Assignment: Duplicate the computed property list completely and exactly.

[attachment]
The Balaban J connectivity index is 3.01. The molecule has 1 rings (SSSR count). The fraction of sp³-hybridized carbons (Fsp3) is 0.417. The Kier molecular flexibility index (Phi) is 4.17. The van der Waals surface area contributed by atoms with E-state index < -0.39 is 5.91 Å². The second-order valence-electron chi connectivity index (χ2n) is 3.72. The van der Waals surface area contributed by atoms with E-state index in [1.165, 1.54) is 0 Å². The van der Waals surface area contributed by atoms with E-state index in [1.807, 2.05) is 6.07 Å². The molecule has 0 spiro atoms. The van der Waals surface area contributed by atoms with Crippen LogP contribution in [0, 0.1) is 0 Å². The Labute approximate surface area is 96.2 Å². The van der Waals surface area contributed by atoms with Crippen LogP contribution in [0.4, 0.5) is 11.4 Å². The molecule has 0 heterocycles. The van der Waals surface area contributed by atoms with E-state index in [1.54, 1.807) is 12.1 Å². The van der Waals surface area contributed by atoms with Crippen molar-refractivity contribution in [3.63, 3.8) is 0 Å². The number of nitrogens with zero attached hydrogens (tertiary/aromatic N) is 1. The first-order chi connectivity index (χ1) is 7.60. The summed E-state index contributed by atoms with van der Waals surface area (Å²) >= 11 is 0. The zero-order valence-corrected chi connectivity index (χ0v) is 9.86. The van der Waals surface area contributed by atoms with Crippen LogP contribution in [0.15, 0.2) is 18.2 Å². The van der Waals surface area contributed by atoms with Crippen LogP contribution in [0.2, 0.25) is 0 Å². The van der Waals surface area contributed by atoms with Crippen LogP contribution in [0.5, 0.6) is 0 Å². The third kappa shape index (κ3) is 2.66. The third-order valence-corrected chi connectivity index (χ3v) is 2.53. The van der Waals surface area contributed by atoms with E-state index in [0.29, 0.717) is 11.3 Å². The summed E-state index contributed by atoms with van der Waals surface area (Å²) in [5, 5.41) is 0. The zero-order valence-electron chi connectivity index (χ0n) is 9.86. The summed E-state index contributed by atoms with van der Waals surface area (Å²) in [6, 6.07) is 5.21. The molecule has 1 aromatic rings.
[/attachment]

The Balaban J connectivity index is 3.01. The molecule has 1 rings (SSSR count). The fraction of sp³-hybridized carbons (Fsp3) is 0.417. The Kier molecular flexibility index (Phi) is 4.17. The van der Waals surface area contributed by atoms with E-state index < -0.39 is 5.91 Å². The second-order valence-electron chi connectivity index (χ2n) is 3.72. The van der Waals surface area contributed by atoms with E-state index in [1.165, 1.54) is 0 Å². The van der Waals surface area contributed by atoms with E-state index in [1.807, 2.05) is 6.07 Å². The molecule has 0 spiro atoms. The van der Waals surface area contributed by atoms with Crippen LogP contribution in [0, 0.1) is 0 Å². The Labute approximate surface area is 96.2 Å². The van der Waals surface area contributed by atoms with Crippen LogP contribution in [0.4, 0.5) is 11.4 Å². The molecule has 0 heterocycles. The van der Waals surface area contributed by atoms with E-state index in [1.54, 1.807) is 12.1 Å². The van der Waals surface area contributed by atoms with Crippen molar-refractivity contribution in [3.63, 3.8) is 0 Å². The number of nitrogens with zero attached hydrogens (tertiary/aromatic N) is 1. The first-order chi connectivity index (χ1) is 7.60. The summed E-state index contributed by atoms with van der Waals surface area (Å²) >= 11 is 0. The zero-order valence-corrected chi connectivity index (χ0v) is 9.86. The van der Waals surface area contributed by atoms with Crippen LogP contribution in [0.15, 0.2) is 18.2 Å². The van der Waals surface area contributed by atoms with Crippen LogP contribution in [0.2, 0.25) is 0 Å². The van der Waals surface area contributed by atoms with Crippen LogP contribution in [0.5, 0.6) is 0 Å². The third kappa shape index (κ3) is 2.66. The third-order valence-corrected chi connectivity index (χ3v) is 2.53. The van der Waals surface area contributed by atoms with E-state index in [0.29, 0.717) is 11.3 Å². The summed E-state index contributed by atoms with van der Waals surface area (Å²) in [5, 5.41) is 0. The zero-order valence-electron chi connectivity index (χ0n) is 9.86. The summed E-state index contributed by atoms with van der Waals surface area (Å²) in [6, 6.07) is 5.21. The molecule has 1 aromatic rings.